Several Developments ahead of the ECB meeting

The ECB meeting and the press conference that follows it is the main
  However, it has had to compete with the Bank of Japan and
Riksbank meetings, as well as the further reflection of the tax reform
proposals by the Trump Administration yesterday.  Also, after a
misdirection over pulling out of NAFTA entirely, the US has now signaled its
intent to renegotiate the treaty.  

Global interest rates are mostly firmer, while regional indices for Asia
(MSCI Asia-Pacific Index) and Europe (Dow
Jones Stoxx 600) are snapping five- and six-day advances respectively.
The US dollar is narrowly mixed, mostly trading within yesterday’s
ranges.  Of note, the Canadian dollar and the Mexican peso are among the
strongest currencies today on the US

The Swedish krona is the weakest of the majors, losing almost 1% against
both the dollar and euro.
  The Riksbank surprised the market.  It
announced an SEK15 bln increase in its
bond purchases while keeping the deposit
rate at minus 50 bp.  It also seemed to push back its first hike to
mid-2018 from late this year.  The Riksbank board was split 3-3, meaning
that Governor Ingves cast the deciding vote.  Swedish bonds have also
reacted to the surprise, and the 10-year yield is off nearly four basis points
at 0.60%.  The euro is approaching last week’s high near SEK9.67, which
corresponds to the 38.2% retracement of the euro’s decline since the US
election.  The 50% retracement is closer to SEK9.75.

The Bank of Japan’s decision to keep
policy steady was decided by a 7-2 majority
The two
dissenters will be replaced by officials
who are more sympathetic to Kuroda when their terms expire in July.  The
BOJ upgraded its assessment of the economy, suggesting a moderate expansion is
underway, helped by exports which are in a recovery trend.  It left its
JGB purchases at JPY80 trillion, even though in the last 12 months, it has purchased a net JPY74 bln.  It lifted its
GDP forecast for the fiscal year to 1.6% from 1.5% and FY18 to 1.3% from
1.1%.  It introduced an FY19
forecast of 0.7%, due to anticipated retail sales tax increase and the larger capex cycle.  

The BOJ still seems (unreasonably) optimistic on inflation.  It
lowered its 1.5% forecast to 1.4% this year. It left the FY18 forecast
unchanged at 1.7%.  The initial forecast for FY19 is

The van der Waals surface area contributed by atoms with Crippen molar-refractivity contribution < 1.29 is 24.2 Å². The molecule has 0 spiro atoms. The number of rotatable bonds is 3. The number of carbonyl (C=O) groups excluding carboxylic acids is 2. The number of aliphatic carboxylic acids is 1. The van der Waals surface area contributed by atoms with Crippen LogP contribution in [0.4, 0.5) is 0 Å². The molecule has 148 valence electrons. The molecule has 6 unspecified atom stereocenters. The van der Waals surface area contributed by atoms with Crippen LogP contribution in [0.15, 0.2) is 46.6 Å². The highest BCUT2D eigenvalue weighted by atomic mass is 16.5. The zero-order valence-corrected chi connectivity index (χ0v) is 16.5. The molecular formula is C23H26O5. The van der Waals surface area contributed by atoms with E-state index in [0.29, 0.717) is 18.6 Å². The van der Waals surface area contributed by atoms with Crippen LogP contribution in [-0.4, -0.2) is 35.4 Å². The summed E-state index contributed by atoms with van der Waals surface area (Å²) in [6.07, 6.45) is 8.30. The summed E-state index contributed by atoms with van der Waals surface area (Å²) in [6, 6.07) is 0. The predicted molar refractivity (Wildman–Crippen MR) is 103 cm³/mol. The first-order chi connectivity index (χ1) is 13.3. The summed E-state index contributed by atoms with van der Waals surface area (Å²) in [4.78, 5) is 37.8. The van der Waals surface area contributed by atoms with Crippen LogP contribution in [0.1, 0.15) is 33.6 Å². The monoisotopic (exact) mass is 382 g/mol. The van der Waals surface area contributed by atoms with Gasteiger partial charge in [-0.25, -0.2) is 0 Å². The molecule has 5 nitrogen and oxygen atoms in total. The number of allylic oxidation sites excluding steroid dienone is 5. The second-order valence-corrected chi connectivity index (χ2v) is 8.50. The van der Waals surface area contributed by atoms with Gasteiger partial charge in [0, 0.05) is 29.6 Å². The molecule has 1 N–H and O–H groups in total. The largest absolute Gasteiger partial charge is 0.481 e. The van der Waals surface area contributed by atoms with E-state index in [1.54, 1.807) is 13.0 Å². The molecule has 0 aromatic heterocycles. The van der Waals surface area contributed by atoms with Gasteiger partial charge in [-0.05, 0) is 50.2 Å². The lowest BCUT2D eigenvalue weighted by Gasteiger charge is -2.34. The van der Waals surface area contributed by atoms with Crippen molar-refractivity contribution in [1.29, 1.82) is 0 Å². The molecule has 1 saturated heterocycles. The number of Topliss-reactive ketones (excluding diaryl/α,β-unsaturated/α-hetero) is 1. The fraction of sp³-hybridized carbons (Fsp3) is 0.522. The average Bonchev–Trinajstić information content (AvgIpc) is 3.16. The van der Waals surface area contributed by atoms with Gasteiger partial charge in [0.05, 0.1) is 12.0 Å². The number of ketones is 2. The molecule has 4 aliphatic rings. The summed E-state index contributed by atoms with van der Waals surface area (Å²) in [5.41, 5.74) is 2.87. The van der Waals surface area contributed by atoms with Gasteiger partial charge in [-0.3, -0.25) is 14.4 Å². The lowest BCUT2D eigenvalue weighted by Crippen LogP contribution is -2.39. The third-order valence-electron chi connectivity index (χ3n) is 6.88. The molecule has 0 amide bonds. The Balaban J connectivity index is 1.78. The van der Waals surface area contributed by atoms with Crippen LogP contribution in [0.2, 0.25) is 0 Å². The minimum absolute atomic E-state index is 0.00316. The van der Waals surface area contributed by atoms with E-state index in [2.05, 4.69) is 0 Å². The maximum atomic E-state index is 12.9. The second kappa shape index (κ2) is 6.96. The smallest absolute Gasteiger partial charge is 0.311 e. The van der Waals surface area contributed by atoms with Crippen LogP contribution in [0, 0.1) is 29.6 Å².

President Trump’s budget proposal was a single page consisting of less
than 250 words.
  The broad strokes were very much in line with some of
the suggestions during the campaign.  It was very light on details, and this seems to be deterring
assessment of the fiscal impact.  During the campaign, the Committee for
Responsible Federal Budget anticipated it would produce a shortfall of $3
trillion in five years and $7 trillion over 10-years.  

The budget proposal contained only one revenue increase, and that was the eliminated of the deduction for state
This could raise as much
as $1.5 trillion for the Federal government
and would be the most felt by three states that  Trump did not carry
(California, New York, and New Jersey).    We suggest that it may be
most politically realistic to see the proposal as the broad initial negotiating
position, not as anything close to its final shape.    If we had
to characterize the markets’ response, we’d say “unimpressed.” 

The ECB is most likely to stand pat,
and Draghi is likely to reiterate the consensus judgment that while the growth
prospects have improved (based mostly on survey data), prices have yet to find
sustainable and independent (of the unorthodox monetary policy) path higher.
The preliminary estimate of April CPI will be released tomorrow.  It is
expected to have risen in April after a soft March report. The Easter holiday
may have distorted these readings.  

Earlier today Spain reported a larger than expected increase in April CPI
(0.9% vs. 0.7% median forecast in the
Bloomberg survey), lifting the year-over-year rate to 2.6% from 2.1%

German states reported small month-over-month changes, but due to the base
effect, the year-over-year rates rose, and
the rise is that the preliminary national report snaps back to 2.0% from 1.5%
in March.  It had reached 2.2% in February.

At the end of last week, Draghi said rates would remain at present or
lower levels. 
There are no
reasons not to expect him to repeat this forward guidance.  If he does
not, it would be seen as a bullish sign
for the euro.  He also characterized the risks to be improving but still
on the downside.  There is not a compelling
reason to change this assessment.   New staff forecasts are available in June, and this seems to be the window that
“sources” seemed to note who earlier this week suggested a change in
guidance was possible then.  

On a technical point, the
Bundesbank purchases of short-term paper under the Eurosystem’s program may
have exacerbated a shortage, which in turn stresses the repo market.
Since the ECB’s program began, it indicated it would lend some of the
securities back to the banks.  However, the conditions and costs are still
not as user-friendly as they might be, and it is possible that the ECB adjusts
the program again.  

Lastly, we note that sterling is
breaking out to the upside.
  It is the strongest of the majors, rising
nearly 0.5% to new highs since last October.  It had been consolidating by
straddling the $1.28 area since rallying on May’s surprise election call. 
I reached almost $1.2920 today.  While $1.30 is the next psychological
level, note that the $1.3055 area corresponds to a 38.2% retracement of the
fall from last year’s high near $1.50. 


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